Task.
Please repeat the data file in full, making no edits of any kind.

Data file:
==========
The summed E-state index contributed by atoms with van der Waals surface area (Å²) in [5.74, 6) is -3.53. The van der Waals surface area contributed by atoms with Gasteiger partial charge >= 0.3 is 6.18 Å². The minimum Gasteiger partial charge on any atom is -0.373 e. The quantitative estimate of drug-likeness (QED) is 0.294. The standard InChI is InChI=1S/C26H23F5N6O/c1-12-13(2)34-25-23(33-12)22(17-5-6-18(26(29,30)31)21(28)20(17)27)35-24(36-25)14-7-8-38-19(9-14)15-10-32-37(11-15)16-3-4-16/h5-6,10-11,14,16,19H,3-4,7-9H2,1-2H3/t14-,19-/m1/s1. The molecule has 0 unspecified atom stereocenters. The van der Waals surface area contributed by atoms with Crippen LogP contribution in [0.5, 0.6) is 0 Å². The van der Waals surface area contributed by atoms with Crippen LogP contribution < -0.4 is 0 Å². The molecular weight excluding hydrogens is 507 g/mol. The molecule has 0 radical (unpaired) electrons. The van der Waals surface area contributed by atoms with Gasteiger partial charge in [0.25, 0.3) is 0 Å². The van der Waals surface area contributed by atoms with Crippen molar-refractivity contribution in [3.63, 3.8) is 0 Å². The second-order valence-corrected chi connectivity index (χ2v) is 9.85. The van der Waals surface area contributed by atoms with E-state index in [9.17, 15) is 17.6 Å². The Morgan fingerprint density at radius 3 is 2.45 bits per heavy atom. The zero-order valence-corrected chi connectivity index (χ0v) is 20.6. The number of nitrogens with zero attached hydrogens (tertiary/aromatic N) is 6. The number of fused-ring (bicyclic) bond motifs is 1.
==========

The summed E-state index contributed by atoms with van der Waals surface area (Å²) in [5.74, 6) is -3.53. The van der Waals surface area contributed by atoms with Gasteiger partial charge >= 0.3 is 6.18 Å². The minimum Gasteiger partial charge on any atom is -0.373 e. The quantitative estimate of drug-likeness (QED) is 0.294. The standard InChI is InChI=1S/C26H23F5N6O/c1-12-13(2)34-25-23(33-12)22(17-5-6-18(26(29,30)31)21(28)20(17)27)35-24(36-25)14-7-8-38-19(9-14)15-10-32-37(11-15)16-3-4-16/h5-6,10-11,14,16,19H,3-4,7-9H2,1-2H3/t14-,19-/m1/s1. The molecule has 0 unspecified atom stereocenters. The van der Waals surface area contributed by atoms with Crippen LogP contribution in [0.5, 0.6) is 0 Å². The van der Waals surface area contributed by atoms with Crippen LogP contribution < -0.4 is 0 Å². The molecular weight excluding hydrogens is 507 g/mol. The molecule has 0 radical (unpaired) electrons. The van der Waals surface area contributed by atoms with Gasteiger partial charge in [0.25, 0.3) is 0 Å². The van der Waals surface area contributed by atoms with Crippen molar-refractivity contribution in [3.63, 3.8) is 0 Å². The second-order valence-corrected chi connectivity index (χ2v) is 9.85. The van der Waals surface area contributed by atoms with E-state index in [9.17, 15) is 17.6 Å². The Morgan fingerprint density at radius 3 is 2.45 bits per heavy atom. The zero-order valence-corrected chi connectivity index (χ0v) is 20.6. The number of nitrogens with zero attached hydrogens (tertiary/aromatic N) is 6. The number of fused-ring (bicyclic) bond motifs is 1.